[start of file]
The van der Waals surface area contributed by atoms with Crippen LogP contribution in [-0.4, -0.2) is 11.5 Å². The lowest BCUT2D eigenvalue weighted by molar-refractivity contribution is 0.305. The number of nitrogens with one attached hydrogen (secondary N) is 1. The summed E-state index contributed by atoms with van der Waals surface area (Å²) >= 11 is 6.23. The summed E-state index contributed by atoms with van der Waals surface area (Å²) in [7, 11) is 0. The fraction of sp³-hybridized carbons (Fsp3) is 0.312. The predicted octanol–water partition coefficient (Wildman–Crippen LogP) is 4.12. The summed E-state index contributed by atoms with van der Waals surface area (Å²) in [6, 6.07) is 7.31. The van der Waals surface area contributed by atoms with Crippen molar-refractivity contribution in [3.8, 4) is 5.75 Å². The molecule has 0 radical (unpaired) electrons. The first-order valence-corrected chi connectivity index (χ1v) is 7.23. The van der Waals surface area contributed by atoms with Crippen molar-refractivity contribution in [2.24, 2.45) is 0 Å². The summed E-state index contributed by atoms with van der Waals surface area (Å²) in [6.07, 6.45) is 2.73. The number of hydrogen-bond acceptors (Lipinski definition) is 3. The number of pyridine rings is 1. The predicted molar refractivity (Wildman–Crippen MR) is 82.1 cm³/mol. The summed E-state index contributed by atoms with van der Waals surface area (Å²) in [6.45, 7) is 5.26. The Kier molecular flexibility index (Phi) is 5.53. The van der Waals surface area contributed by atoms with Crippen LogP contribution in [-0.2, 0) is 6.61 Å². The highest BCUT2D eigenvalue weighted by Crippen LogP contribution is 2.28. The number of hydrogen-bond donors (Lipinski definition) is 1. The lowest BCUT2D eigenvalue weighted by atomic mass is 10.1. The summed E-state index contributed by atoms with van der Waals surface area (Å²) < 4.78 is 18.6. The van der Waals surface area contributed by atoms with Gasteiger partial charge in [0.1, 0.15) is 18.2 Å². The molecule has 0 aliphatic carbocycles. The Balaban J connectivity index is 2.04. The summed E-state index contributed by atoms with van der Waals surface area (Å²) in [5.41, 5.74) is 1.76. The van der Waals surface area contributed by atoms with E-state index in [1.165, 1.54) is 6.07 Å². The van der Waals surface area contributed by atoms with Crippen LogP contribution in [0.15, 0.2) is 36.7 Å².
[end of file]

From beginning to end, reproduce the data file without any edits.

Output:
The van der Waals surface area contributed by atoms with Crippen LogP contribution in [-0.4, -0.2) is 11.5 Å². The lowest BCUT2D eigenvalue weighted by molar-refractivity contribution is 0.305. The number of nitrogens with one attached hydrogen (secondary N) is 1. The summed E-state index contributed by atoms with van der Waals surface area (Å²) >= 11 is 6.23. The summed E-state index contributed by atoms with van der Waals surface area (Å²) in [7, 11) is 0. The fraction of sp³-hybridized carbons (Fsp3) is 0.312. The predicted octanol–water partition coefficient (Wildman–Crippen LogP) is 4.12. The summed E-state index contributed by atoms with van der Waals surface area (Å²) in [6, 6.07) is 7.31. The van der Waals surface area contributed by atoms with Crippen molar-refractivity contribution in [3.8, 4) is 5.75 Å². The molecule has 0 radical (unpaired) electrons. The first-order valence-corrected chi connectivity index (χ1v) is 7.23. The van der Waals surface area contributed by atoms with Crippen molar-refractivity contribution in [2.24, 2.45) is 0 Å². The summed E-state index contributed by atoms with van der Waals surface area (Å²) in [6.07, 6.45) is 2.73. The number of hydrogen-bond acceptors (Lipinski definition) is 3. The number of pyridine rings is 1. The predicted molar refractivity (Wildman–Crippen MR) is 82.1 cm³/mol. The summed E-state index contributed by atoms with van der Waals surface area (Å²) in [6.45, 7) is 5.26. The Kier molecular flexibility index (Phi) is 5.53. The van der Waals surface area contributed by atoms with Crippen LogP contribution in [-0.2, 0) is 6.61 Å². The highest BCUT2D eigenvalue weighted by Crippen LogP contribution is 2.28. The number of hydrogen-bond donors (Lipinski definition) is 1. The lowest BCUT2D eigenvalue weighted by atomic mass is 10.1. The summed E-state index contributed by atoms with van der Waals surface area (Å²) < 4.78 is 18.6. The van der Waals surface area contributed by atoms with Gasteiger partial charge in [0.1, 0.15) is 18.2 Å². The molecule has 0 aliphatic carbocycles. The Balaban J connectivity index is 2.04. The summed E-state index contributed by atoms with van der Waals surface area (Å²) in [5.41, 5.74) is 1.76. The van der Waals surface area contributed by atoms with E-state index in [1.165, 1.54) is 6.07 Å². The van der Waals surface area contributed by atoms with Crippen LogP contribution in [0.15, 0.2) is 36.7 Å².